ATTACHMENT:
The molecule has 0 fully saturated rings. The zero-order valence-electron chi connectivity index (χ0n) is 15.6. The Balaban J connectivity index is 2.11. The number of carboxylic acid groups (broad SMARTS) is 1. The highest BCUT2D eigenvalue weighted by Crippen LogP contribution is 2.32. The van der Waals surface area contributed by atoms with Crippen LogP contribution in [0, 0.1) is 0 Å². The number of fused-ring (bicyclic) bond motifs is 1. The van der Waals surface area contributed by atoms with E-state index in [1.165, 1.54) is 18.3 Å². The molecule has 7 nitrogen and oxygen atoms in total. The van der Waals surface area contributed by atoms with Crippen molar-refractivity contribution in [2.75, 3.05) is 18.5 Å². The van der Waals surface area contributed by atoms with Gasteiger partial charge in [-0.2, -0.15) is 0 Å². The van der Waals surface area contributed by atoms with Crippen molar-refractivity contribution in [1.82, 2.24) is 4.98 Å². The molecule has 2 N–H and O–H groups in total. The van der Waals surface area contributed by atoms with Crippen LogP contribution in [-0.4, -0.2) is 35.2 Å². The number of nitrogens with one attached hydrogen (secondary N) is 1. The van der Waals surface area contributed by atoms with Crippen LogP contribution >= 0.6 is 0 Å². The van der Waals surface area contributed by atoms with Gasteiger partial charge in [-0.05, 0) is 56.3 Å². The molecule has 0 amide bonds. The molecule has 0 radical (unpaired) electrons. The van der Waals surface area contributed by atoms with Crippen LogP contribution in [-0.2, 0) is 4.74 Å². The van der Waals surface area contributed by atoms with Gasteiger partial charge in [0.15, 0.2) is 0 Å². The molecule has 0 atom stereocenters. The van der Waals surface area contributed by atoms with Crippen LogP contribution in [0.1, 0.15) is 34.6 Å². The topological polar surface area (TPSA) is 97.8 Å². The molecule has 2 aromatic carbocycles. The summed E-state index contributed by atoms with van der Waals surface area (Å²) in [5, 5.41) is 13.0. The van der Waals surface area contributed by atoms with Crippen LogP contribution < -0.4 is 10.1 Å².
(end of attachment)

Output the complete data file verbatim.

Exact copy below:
The molecule has 0 fully saturated rings. The zero-order valence-electron chi connectivity index (χ0n) is 15.6. The Balaban J connectivity index is 2.11. The number of carboxylic acid groups (broad SMARTS) is 1. The highest BCUT2D eigenvalue weighted by Crippen LogP contribution is 2.32. The van der Waals surface area contributed by atoms with Crippen LogP contribution in [0, 0.1) is 0 Å². The number of fused-ring (bicyclic) bond motifs is 1. The van der Waals surface area contributed by atoms with E-state index in [1.165, 1.54) is 18.3 Å². The molecule has 7 nitrogen and oxygen atoms in total. The van der Waals surface area contributed by atoms with Crippen molar-refractivity contribution in [2.75, 3.05) is 18.5 Å². The van der Waals surface area contributed by atoms with Gasteiger partial charge in [-0.2, -0.15) is 0 Å². The van der Waals surface area contributed by atoms with Crippen molar-refractivity contribution in [1.82, 2.24) is 4.98 Å². The molecule has 2 N–H and O–H groups in total. The van der Waals surface area contributed by atoms with Crippen LogP contribution in [-0.4, -0.2) is 35.2 Å². The number of nitrogens with one attached hydrogen (secondary N) is 1. The van der Waals surface area contributed by atoms with Crippen LogP contribution >= 0.6 is 0 Å². The van der Waals surface area contributed by atoms with Gasteiger partial charge in [-0.05, 0) is 56.3 Å². The molecule has 0 amide bonds. The molecule has 0 radical (unpaired) electrons. The van der Waals surface area contributed by atoms with Crippen LogP contribution in [-0.2, 0) is 4.74 Å². The van der Waals surface area contributed by atoms with Gasteiger partial charge in [0.15, 0.2) is 0 Å². The molecule has 0 atom stereocenters. The van der Waals surface area contributed by atoms with Crippen LogP contribution in [0.1, 0.15) is 34.6 Å². The topological polar surface area (TPSA) is 97.8 Å². The molecule has 2 aromatic carbocycles. The summed E-state index contributed by atoms with van der Waals surface area (Å²) in [5, 5.41) is 13.0. The van der Waals surface area contributed by atoms with Crippen LogP contribution < -0.4 is 10.1 Å².